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August 22, 2016 - Power & Communication
By Todd Kiehn
Sustainable operations — we hear about it all the time, but is anyone actually doing anything about it? The answer is yes!
Currently, about 70 percent of the world’s electricity is generated by fossil fuels, but as concerns over pollution and global warming increase, so does interest in green solutions. And, as a result, many companies have established an internal carbon price to decrease their environmental impact.
According to a survey conducted by the Carbon Disclosure Project (CDP), 435 companies worldwide reported using an internal price on carbon in 2015, with another 583 indicating they plan to do so in the next two years. Companies use these programs to incentivize business units and divisions to meet corporate sustainability goals, fund investments in clean energy and prepare for future carbon taxes and regulations. While most governments have yet to put a price on carbon emissions, these corporations are being proactive, administering internal fines as if laws were already in place.
To reduce their carbon emissions, and therefore avoid the internal tax, participating companies have had to make many changes that include increasing the efficiency of chillers, heat exchangers and pumps; installing renewable energy sources like solar panels; and installing LED lighting. However, many businesses overlook the heel of their carbon footprint: their uninterruptible power supply (UPS) systems.
UPS systems condition incoming power and keep facilities operational during power outages and disturbances, but these units can also be part of the sustainable operations solution. Traditional battery-based systems store energy in valve regulated lead acid (VRLA) batteries, which can be extremely dangerous if not handled properly during replacement, recycling and disposal. The batteries associated with these systems must be housed in cabinets that take up a great deal of space, require frequent maintenance and replacement every four to six years and do not fare well in warm environments. All of this adds up to significantly higher overall cost of operation, and therefore, carbon footprint. In fact, a typical 1 megawatt deployment produces more than 67,000 kilograms of carbon over a 15-year period.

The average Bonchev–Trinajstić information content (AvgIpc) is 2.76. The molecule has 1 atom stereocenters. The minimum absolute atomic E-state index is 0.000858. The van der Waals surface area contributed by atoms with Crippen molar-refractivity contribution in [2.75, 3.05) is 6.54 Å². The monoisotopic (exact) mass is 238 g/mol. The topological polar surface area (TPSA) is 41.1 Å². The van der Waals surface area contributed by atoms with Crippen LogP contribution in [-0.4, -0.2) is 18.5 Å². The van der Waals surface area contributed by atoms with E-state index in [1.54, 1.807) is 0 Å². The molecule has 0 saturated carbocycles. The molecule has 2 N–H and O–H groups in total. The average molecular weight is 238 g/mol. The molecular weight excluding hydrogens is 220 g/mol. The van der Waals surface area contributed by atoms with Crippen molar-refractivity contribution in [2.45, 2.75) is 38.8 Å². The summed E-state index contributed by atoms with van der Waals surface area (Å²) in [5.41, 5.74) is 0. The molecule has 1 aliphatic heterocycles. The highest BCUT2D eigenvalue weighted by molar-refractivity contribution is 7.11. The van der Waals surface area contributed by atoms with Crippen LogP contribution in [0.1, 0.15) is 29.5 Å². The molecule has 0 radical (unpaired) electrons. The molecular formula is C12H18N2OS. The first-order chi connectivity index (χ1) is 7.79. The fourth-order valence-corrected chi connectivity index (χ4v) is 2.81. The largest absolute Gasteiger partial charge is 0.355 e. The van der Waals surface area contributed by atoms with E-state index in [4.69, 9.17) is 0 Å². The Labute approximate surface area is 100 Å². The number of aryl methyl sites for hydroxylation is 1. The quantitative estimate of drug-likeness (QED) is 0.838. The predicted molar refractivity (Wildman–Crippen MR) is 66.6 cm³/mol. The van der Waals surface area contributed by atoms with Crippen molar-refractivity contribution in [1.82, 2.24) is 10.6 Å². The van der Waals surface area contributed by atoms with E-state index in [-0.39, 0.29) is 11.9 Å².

Unlike UPS systems that rely on batteries, flywheel-based UPS store kinetic energy in a spinning mass until called upon to support a load. These integrated UPS systems produce 90 percent less overall carbon emissions over their useful life for that same 1 megawatt deployment due to their high energy efficiency and permanent energy storage, meaning the flywheel never needs to be replaced over its lifespan.
Following the lead of the 435 global corporations using an internal price on carbon, it’s time for all companies to take a stand with regards to sustainability. One way to do so is to evaluate the type of UPS system used in your building. If energy efficiency and carbon emissions are a concern, it might be high time to replace your battery-based UPS with a flywheel.
Todd Kiehn is the vice president of Marketing and Modular Solutions for Active Power, Inc., in Austin, TX, a manufacturer of flywheel energy storage products and modular infrastructure solutions for mission critical applications worldwide.